Rio Tinto has agreed to divest its 40% stake in Grasberg for $3.5bn to Indonesia’s state-run miner Inalum.
This deal sale is part of a three-way transaction that will see Indonesia acquire a controlling stake in the world’s second-largest copper mine Grasberg.
The country’s President Joko Widodo has pledged to improve domestic ownership in natural resources, and this move comes as he seeks re-election in 2019.
Besides acquiring Rio’s stake in the mine, Indonesia’s state-run miner Inalum has also agreed to pay $350m to Freeport-McMoRan to acquire an additional 9.3% interest in the mine.
Freeport-McMoran is the operator of the mine.
Following the completion of the deals and Rio’s interest being converted into equity, Inalum will have 51% interest in the mine while the rest will be held by Freeport.
These transactions will bring an end to a tussle between Indonesia and Freeport.
US-based Freeport will retain operational rights of the mine until 2041. It also seeks to retain core legal and financial safeguard aspects within its existing operating licence in order to proceed with the expansion work at the underground mine.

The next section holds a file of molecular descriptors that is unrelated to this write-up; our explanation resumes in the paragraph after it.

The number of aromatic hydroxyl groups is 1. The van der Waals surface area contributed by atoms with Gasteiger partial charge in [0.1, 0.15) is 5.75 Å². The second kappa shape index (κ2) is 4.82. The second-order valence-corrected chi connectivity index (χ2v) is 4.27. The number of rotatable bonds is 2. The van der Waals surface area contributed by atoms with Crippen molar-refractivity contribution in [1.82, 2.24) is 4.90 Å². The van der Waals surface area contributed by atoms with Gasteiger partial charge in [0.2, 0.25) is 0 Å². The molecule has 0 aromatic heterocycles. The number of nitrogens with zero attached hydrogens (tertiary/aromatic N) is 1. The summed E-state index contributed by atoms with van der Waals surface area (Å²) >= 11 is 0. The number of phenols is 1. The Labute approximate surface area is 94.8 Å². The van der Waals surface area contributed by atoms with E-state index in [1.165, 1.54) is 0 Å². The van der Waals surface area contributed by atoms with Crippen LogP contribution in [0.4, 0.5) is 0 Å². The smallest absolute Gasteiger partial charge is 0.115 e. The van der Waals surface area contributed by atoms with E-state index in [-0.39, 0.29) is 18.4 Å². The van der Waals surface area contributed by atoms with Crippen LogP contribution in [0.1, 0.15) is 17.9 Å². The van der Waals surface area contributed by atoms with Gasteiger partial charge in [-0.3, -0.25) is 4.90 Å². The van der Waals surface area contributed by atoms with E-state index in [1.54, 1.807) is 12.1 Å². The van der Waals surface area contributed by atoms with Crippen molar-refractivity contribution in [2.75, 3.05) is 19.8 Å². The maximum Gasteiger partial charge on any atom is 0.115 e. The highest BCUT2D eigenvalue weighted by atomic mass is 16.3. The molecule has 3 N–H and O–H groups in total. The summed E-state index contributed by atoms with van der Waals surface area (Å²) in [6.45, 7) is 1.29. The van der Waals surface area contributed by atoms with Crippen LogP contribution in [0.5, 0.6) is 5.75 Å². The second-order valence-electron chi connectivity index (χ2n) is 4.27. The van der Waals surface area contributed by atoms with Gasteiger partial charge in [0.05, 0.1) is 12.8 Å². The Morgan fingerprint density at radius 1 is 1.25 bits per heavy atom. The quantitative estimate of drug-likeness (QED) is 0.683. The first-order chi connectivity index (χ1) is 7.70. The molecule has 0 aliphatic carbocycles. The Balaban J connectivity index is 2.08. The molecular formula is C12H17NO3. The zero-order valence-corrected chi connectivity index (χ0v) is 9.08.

Freeport chief executive Richard Adkerson said: “This agreement marks a significant milestone towards establishing a new long-term partnership with the Republic of Indonesia to provide long-term stability for Grasberg.”
Situated in Papua province, the open pit mine at Grasberg complex lies in mountains capped with snow. Further, fog and heavy rains make mining conditions tough.
Since 1990s, Rio Tinto has been a partner in the mine. It had then agreed to help fund development of the mine in exchange for 40% share in production if they are above some levels, which would have increased to 40% of all output by 2023, reported Financial Times.